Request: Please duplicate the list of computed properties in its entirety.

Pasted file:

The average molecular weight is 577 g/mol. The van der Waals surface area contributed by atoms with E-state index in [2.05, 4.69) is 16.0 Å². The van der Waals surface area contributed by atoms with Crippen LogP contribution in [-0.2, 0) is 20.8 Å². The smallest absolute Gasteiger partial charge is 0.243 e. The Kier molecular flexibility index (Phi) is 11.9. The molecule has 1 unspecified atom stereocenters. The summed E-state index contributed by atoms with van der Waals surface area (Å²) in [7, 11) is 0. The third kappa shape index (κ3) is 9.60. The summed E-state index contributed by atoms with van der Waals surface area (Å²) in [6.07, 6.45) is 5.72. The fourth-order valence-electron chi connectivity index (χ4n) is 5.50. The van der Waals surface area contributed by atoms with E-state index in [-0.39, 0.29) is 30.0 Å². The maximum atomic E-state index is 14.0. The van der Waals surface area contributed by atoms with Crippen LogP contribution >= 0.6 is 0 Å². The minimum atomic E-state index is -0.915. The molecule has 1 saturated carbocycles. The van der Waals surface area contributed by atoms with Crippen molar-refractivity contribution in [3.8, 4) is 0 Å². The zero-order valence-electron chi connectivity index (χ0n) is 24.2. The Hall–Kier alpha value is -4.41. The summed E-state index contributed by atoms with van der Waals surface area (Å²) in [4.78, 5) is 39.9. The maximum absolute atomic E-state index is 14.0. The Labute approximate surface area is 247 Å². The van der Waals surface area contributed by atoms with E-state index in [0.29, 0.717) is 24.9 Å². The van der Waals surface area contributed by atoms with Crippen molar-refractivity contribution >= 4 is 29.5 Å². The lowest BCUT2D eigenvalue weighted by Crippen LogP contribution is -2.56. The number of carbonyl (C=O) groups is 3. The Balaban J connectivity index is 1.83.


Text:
The average molecular weight is 577 g/mol. The van der Waals surface area contributed by atoms with E-state index in [2.05, 4.69) is 16.0 Å². The van der Waals surface area contributed by atoms with Crippen LogP contribution in [-0.2, 0) is 20.8 Å². The smallest absolute Gasteiger partial charge is 0.243 e. The Kier molecular flexibility index (Phi) is 11.9. The molecule has 1 unspecified atom stereocenters. The summed E-state index contributed by atoms with van der Waals surface area (Å²) in [7, 11) is 0. The third kappa shape index (κ3) is 9.60. The summed E-state index contributed by atoms with van der Waals surface area (Å²) in [6.07, 6.45) is 5.72. The fourth-order valence-electron chi connectivity index (χ4n) is 5.50. The van der Waals surface area contributed by atoms with E-state index in [-0.39, 0.29) is 30.0 Å². The maximum atomic E-state index is 14.0. The van der Waals surface area contributed by atoms with Crippen LogP contribution >= 0.6 is 0 Å². The minimum atomic E-state index is -0.915. The molecule has 1 saturated carbocycles. The van der Waals surface area contributed by atoms with Crippen molar-refractivity contribution in [3.8, 4) is 0 Å². The zero-order valence-electron chi connectivity index (χ0n) is 24.2. The Hall–Kier alpha value is -4.41. The summed E-state index contributed by atoms with van der Waals surface area (Å²) in [4.78, 5) is 39.9. The maximum absolute atomic E-state index is 14.0. The Labute approximate surface area is 247 Å². The van der Waals surface area contributed by atoms with E-state index in [0.29, 0.717) is 24.9 Å². The van der Waals surface area contributed by atoms with Crippen molar-refractivity contribution >= 4 is 29.5 Å². The lowest BCUT2D eigenvalue weighted by Crippen LogP contribution is -2.56. The number of carbonyl (C=O) groups is 3. The Balaban J connectivity index is 1.83.